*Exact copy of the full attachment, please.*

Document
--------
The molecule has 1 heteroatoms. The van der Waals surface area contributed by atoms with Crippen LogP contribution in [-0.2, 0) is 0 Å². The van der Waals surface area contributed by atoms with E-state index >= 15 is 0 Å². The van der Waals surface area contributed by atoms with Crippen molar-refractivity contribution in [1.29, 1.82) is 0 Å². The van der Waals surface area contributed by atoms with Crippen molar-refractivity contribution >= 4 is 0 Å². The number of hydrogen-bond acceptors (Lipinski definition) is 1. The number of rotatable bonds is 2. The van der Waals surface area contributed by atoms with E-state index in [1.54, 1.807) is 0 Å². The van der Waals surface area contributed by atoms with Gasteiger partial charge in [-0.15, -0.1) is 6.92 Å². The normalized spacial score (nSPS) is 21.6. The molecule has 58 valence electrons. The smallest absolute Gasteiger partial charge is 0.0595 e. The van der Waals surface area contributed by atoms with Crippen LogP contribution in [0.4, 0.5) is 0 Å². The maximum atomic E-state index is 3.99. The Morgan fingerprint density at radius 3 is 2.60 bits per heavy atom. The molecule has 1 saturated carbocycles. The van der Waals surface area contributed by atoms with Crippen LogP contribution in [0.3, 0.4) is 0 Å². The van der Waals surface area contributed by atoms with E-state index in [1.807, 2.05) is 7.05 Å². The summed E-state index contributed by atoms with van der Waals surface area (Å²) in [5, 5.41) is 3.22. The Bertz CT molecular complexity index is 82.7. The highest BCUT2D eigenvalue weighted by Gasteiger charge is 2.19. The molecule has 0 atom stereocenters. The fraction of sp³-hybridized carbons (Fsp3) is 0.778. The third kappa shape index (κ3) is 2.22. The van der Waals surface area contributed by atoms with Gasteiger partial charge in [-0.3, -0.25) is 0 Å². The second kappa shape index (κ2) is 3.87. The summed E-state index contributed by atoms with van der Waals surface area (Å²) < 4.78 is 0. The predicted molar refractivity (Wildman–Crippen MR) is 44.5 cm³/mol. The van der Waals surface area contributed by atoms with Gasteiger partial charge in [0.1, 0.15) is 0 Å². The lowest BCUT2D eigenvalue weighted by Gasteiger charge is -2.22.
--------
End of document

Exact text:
The molecule has 1 heteroatoms. The van der Waals surface area contributed by atoms with Crippen LogP contribution in [-0.2, 0) is 0 Å². The van der Waals surface area contributed by atoms with E-state index >= 15 is 0 Å². The van der Waals surface area contributed by atoms with Crippen molar-refractivity contribution in [1.29, 1.82) is 0 Å². The van der Waals surface area contributed by atoms with Crippen molar-refractivity contribution >= 4 is 0 Å². The number of hydrogen-bond acceptors (Lipinski definition) is 1. The number of rotatable bonds is 2. The van der Waals surface area contributed by atoms with E-state index in [1.54, 1.807) is 0 Å². The van der Waals surface area contributed by atoms with Gasteiger partial charge in [-0.15, -0.1) is 6.92 Å². The normalized spacial score (nSPS) is 21.6. The molecule has 58 valence electrons. The smallest absolute Gasteiger partial charge is 0.0595 e. The van der Waals surface area contributed by atoms with Crippen LogP contribution in [0.4, 0.5) is 0 Å². The maximum atomic E-state index is 3.99. The Morgan fingerprint density at radius 3 is 2.60 bits per heavy atom. The molecule has 1 saturated carbocycles. The van der Waals surface area contributed by atoms with Crippen LogP contribution in [0.3, 0.4) is 0 Å². The van der Waals surface area contributed by atoms with E-state index in [1.807, 2.05) is 7.05 Å². The summed E-state index contributed by atoms with van der Waals surface area (Å²) in [5, 5.41) is 3.22. The Bertz CT molecular complexity index is 82.7. The highest BCUT2D eigenvalue weighted by Gasteiger charge is 2.19. The molecule has 0 atom stereocenters. The fraction of sp³-hybridized carbons (Fsp3) is 0.778. The third kappa shape index (κ3) is 2.22. The van der Waals surface area contributed by atoms with Gasteiger partial charge in [-0.3, -0.25) is 0 Å². The second kappa shape index (κ2) is 3.87. The summed E-state index contributed by atoms with van der Waals surface area (Å²) < 4.78 is 0. The predicted molar refractivity (Wildman–Crippen MR) is 44.5 cm³/mol. The van der Waals surface area contributed by atoms with Gasteiger partial charge in [0.1, 0.15) is 0 Å². The lowest BCUT2D eigenvalue weighted by Gasteiger charge is -2.22.